17 May 2020 – Architecture firm Boogertman and Partners say they are awaiting approval from government to go ahead with plans to convert Joburg’s FNB Soccer City stadium into a state-of-the-art field hospital.
“At this stage, we’ve submitted our proposal to the Department of Health through our partners, Afribiz and BlueIQ, and we are currently waiting for feedback,” the firm’s director, Jean Grobler, told the Saturday Star this week.
Grobler and his team, together with a team of professionals comprising architects, hospital-design specialists, interior and urban designers sent a proposal to government two months ago for the 2010 World Cup final venue to be utilised as a coronavirus treatment centre.
The stadium will join the Nasrec Expo Centre, situated a kilometre from the stadium, as a location earmarked to accommodate Covid-19 patients, should the health authorities not be able to manage the number of patients in existing health facilities.
With Covid-19 cases on the rise, and South Africa yet to hit its peak in cases, it has become increasingly likely that the stadium will be utilised as a field hospital.
Should they be given the go-ahead, Grobler and his team say they are ready to transform FNB’s Soccer City stadium.
“Due to the fact that the infrastructure already exists, the construction time associated with this project is very short,” said Grobler.
“The first phase can be erected within three to four weeks, and ICU facilities operational within five weeks. However, procurement of medical equipment such as ventilators, which are in high demand, could affect the operational dates.”
The final proposal submitted, comprises a patient-flow process from admission to treatment and escalation to ICU wards if needed, right through to mortuaries and provisions for the safety, protection and rest areas for medical staff.
It accommodates a minimum of 1500 beds, engineered for the best safety possible while accommodating the high volume of patients, medical specialists, support staff and vendors of up to over 4500 people daily if the facility runs at full capacity.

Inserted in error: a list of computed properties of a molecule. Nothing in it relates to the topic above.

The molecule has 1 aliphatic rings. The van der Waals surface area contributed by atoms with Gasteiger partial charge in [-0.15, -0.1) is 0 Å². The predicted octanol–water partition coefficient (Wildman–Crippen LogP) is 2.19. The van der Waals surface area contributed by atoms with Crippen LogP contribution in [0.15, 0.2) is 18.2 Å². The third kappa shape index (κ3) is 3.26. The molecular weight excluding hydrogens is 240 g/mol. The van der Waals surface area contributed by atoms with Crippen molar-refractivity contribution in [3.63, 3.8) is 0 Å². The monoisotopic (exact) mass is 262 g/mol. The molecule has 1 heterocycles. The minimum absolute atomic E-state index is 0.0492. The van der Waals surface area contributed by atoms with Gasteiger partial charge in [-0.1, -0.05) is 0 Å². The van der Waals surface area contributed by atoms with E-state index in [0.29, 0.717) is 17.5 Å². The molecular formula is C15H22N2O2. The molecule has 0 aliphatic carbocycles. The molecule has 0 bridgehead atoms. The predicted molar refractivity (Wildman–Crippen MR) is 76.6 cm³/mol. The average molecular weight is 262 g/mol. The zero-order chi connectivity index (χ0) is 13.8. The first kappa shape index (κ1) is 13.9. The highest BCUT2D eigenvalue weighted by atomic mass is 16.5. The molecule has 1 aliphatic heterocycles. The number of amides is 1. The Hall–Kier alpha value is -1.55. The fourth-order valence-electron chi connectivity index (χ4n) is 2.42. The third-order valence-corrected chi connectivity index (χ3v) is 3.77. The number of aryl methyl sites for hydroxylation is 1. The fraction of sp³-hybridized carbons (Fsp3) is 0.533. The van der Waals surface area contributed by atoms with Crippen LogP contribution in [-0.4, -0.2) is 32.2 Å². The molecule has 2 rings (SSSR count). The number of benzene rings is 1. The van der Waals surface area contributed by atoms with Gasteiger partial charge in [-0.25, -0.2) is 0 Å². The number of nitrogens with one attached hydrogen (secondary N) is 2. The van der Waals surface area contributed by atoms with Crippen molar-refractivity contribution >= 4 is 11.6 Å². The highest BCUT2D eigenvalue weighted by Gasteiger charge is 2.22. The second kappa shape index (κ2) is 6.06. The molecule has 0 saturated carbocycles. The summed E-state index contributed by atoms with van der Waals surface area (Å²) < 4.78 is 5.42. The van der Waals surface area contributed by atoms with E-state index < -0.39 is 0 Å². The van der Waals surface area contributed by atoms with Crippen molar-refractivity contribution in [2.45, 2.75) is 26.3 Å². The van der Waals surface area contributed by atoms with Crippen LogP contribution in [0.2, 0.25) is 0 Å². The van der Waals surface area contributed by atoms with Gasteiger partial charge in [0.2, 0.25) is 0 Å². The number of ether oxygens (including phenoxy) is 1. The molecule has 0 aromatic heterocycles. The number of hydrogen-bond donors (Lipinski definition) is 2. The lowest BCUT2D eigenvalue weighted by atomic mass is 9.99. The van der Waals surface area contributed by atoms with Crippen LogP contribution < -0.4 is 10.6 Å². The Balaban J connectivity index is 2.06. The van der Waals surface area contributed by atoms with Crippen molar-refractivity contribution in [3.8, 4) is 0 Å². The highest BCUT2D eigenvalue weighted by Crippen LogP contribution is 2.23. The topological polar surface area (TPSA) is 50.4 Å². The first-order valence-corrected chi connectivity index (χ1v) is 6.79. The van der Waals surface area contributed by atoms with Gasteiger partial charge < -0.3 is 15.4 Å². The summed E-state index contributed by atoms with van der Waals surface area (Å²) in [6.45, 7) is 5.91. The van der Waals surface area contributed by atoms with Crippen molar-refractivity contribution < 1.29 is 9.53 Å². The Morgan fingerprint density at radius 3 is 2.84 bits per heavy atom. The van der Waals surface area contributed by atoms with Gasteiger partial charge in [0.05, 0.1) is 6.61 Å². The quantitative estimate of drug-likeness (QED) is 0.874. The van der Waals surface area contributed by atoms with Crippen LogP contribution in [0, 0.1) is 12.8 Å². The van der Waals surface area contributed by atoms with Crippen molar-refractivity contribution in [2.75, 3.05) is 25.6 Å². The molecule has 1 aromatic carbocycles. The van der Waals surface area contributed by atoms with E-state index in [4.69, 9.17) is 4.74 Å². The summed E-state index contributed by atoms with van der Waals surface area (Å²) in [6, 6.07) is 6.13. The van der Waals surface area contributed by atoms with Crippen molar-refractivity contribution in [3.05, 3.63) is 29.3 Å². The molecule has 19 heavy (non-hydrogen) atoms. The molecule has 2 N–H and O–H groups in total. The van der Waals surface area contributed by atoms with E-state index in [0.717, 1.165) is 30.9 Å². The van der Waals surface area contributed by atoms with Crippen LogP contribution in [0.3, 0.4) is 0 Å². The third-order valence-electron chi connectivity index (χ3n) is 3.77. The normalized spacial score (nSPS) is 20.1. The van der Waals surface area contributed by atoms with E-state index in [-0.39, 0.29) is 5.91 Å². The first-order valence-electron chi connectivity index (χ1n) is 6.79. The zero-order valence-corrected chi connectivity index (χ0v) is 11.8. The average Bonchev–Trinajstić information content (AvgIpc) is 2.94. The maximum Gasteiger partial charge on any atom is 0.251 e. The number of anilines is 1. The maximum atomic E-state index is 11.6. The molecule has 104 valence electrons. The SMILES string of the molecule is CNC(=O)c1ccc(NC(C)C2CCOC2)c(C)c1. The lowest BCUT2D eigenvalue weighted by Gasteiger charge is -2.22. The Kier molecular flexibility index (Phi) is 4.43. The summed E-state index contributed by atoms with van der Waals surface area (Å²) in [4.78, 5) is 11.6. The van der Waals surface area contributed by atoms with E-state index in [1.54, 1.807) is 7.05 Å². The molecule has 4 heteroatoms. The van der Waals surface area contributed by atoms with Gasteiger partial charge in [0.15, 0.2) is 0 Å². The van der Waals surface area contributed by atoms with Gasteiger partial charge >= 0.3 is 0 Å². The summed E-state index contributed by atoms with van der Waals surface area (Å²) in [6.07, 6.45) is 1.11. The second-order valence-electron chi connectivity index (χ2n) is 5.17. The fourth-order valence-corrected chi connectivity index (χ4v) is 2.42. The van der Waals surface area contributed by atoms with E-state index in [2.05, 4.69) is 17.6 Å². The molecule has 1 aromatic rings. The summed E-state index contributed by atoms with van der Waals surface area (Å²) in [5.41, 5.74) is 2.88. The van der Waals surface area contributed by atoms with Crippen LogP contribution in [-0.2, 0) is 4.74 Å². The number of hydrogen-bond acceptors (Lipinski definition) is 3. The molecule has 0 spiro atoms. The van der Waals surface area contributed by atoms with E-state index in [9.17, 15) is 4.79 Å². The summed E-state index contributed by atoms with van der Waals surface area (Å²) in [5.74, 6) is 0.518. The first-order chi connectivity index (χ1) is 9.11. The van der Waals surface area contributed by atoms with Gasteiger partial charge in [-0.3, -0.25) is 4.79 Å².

Provision of facilities for patients was divided into three categories of risk with the appropriate shielding and cubicles used for those at the highest need of care and incubation with beds and less intensive medical facilities provided for patients who needed to be monitored to assess their level of response to the Covid-19 infection.
Low-risk patients with a high likelihood of returning home would be accommodated in tents in the parking area, and patients with a medium risk would be escalated to a higher level of care located in tents at the concourse level of the stadium.
High risk or seriously ill patients in ICU would be accommodated in tents inside the stadium on the field or in ICU units in VIP suites.
Grobler believes FNB stadium serves as the perfect option for a field hospital.
“A modern, world-class sports stadium presents a viable opportunity for conversion to a temporary treatment centre,” said Grobler.
“This is because the flow for the various constituent bodies like staff, media personnel, VIPs, VVIPs, spectators and players is already organised in a series of separated routes which ensure exclusion of one stream of users from the other.